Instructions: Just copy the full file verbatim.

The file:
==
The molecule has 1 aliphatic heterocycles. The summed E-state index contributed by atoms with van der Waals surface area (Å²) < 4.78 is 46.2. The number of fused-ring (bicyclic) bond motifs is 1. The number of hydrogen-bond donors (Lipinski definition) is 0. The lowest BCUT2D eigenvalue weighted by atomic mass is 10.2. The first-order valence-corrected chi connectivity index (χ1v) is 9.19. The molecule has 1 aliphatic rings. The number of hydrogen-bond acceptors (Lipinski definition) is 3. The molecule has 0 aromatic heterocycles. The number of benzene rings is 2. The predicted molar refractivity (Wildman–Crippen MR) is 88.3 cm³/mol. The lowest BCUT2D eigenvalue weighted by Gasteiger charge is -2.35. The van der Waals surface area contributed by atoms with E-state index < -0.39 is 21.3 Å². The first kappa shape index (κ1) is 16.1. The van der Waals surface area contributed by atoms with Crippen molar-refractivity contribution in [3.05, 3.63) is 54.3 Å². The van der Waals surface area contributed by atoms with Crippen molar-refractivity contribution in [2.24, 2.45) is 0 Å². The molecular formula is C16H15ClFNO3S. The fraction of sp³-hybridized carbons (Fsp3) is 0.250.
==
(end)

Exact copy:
The molecule has 1 aliphatic heterocycles. The summed E-state index contributed by atoms with van der Waals surface area (Å²) < 4.78 is 46.2. The number of fused-ring (bicyclic) bond motifs is 1. The number of hydrogen-bond donors (Lipinski definition) is 0. The lowest BCUT2D eigenvalue weighted by atomic mass is 10.2. The first-order valence-corrected chi connectivity index (χ1v) is 9.19. The molecule has 1 aliphatic rings. The number of hydrogen-bond acceptors (Lipinski definition) is 3. The molecule has 0 aromatic heterocycles. The number of benzene rings is 2. The predicted molar refractivity (Wildman–Crippen MR) is 88.3 cm³/mol. The lowest BCUT2D eigenvalue weighted by Gasteiger charge is -2.35. The van der Waals surface area contributed by atoms with E-state index < -0.39 is 21.3 Å². The first kappa shape index (κ1) is 16.1. The van der Waals surface area contributed by atoms with Crippen molar-refractivity contribution in [3.05, 3.63) is 54.3 Å². The van der Waals surface area contributed by atoms with Crippen molar-refractivity contribution in [2.24, 2.45) is 0 Å². The molecular formula is C16H15ClFNO3S. The fraction of sp³-hybridized carbons (Fsp3) is 0.250.